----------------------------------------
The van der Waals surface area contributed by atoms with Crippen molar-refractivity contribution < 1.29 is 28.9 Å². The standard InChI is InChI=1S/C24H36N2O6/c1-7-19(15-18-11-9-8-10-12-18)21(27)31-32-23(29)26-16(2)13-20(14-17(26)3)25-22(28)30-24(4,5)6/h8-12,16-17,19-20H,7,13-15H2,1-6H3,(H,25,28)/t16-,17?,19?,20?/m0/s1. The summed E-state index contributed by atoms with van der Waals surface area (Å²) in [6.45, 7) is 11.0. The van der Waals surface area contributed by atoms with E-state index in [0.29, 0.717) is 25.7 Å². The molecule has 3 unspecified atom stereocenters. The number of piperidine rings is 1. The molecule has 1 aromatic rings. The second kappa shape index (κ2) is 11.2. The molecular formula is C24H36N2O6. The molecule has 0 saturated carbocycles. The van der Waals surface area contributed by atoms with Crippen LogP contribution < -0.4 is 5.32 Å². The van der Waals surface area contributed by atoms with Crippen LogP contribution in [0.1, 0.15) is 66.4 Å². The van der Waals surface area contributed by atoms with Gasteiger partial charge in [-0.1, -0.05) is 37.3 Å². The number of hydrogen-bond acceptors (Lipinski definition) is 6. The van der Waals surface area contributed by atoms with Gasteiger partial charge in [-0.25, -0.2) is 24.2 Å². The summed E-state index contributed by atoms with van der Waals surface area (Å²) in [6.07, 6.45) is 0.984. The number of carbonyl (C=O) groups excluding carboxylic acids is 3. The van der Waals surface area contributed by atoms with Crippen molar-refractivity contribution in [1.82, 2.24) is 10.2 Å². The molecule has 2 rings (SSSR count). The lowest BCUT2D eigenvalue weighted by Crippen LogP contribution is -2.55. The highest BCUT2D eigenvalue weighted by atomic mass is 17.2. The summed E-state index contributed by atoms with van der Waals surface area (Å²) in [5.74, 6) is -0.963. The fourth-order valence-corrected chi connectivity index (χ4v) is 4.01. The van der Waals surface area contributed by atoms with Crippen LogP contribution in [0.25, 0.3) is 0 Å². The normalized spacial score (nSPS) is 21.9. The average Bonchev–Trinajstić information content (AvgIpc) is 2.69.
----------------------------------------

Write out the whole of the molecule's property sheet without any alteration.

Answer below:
The van der Waals surface area contributed by atoms with Crippen molar-refractivity contribution < 1.29 is 28.9 Å². The standard InChI is InChI=1S/C24H36N2O6/c1-7-19(15-18-11-9-8-10-12-18)21(27)31-32-23(29)26-16(2)13-20(14-17(26)3)25-22(28)30-24(4,5)6/h8-12,16-17,19-20H,7,13-15H2,1-6H3,(H,25,28)/t16-,17?,19?,20?/m0/s1. The summed E-state index contributed by atoms with van der Waals surface area (Å²) in [6.45, 7) is 11.0. The van der Waals surface area contributed by atoms with E-state index in [0.29, 0.717) is 25.7 Å². The molecule has 3 unspecified atom stereocenters. The number of piperidine rings is 1. The molecule has 1 aromatic rings. The second kappa shape index (κ2) is 11.2. The molecular formula is C24H36N2O6. The molecule has 0 saturated carbocycles. The van der Waals surface area contributed by atoms with Crippen LogP contribution < -0.4 is 5.32 Å². The van der Waals surface area contributed by atoms with Crippen LogP contribution in [0.1, 0.15) is 66.4 Å². The van der Waals surface area contributed by atoms with Gasteiger partial charge in [-0.1, -0.05) is 37.3 Å². The number of hydrogen-bond acceptors (Lipinski definition) is 6. The van der Waals surface area contributed by atoms with Gasteiger partial charge in [-0.25, -0.2) is 24.2 Å². The summed E-state index contributed by atoms with van der Waals surface area (Å²) in [6.07, 6.45) is 0.984. The number of carbonyl (C=O) groups excluding carboxylic acids is 3. The van der Waals surface area contributed by atoms with Crippen molar-refractivity contribution in [1.82, 2.24) is 10.2 Å². The molecule has 2 rings (SSSR count). The lowest BCUT2D eigenvalue weighted by Crippen LogP contribution is -2.55. The highest BCUT2D eigenvalue weighted by atomic mass is 17.2. The summed E-state index contributed by atoms with van der Waals surface area (Å²) in [5.74, 6) is -0.963. The fourth-order valence-corrected chi connectivity index (χ4v) is 4.01. The van der Waals surface area contributed by atoms with Crippen LogP contribution in [0.25, 0.3) is 0 Å². The normalized spacial score (nSPS) is 21.9. The average Bonchev–Trinajstić information content (AvgIpc) is 2.69.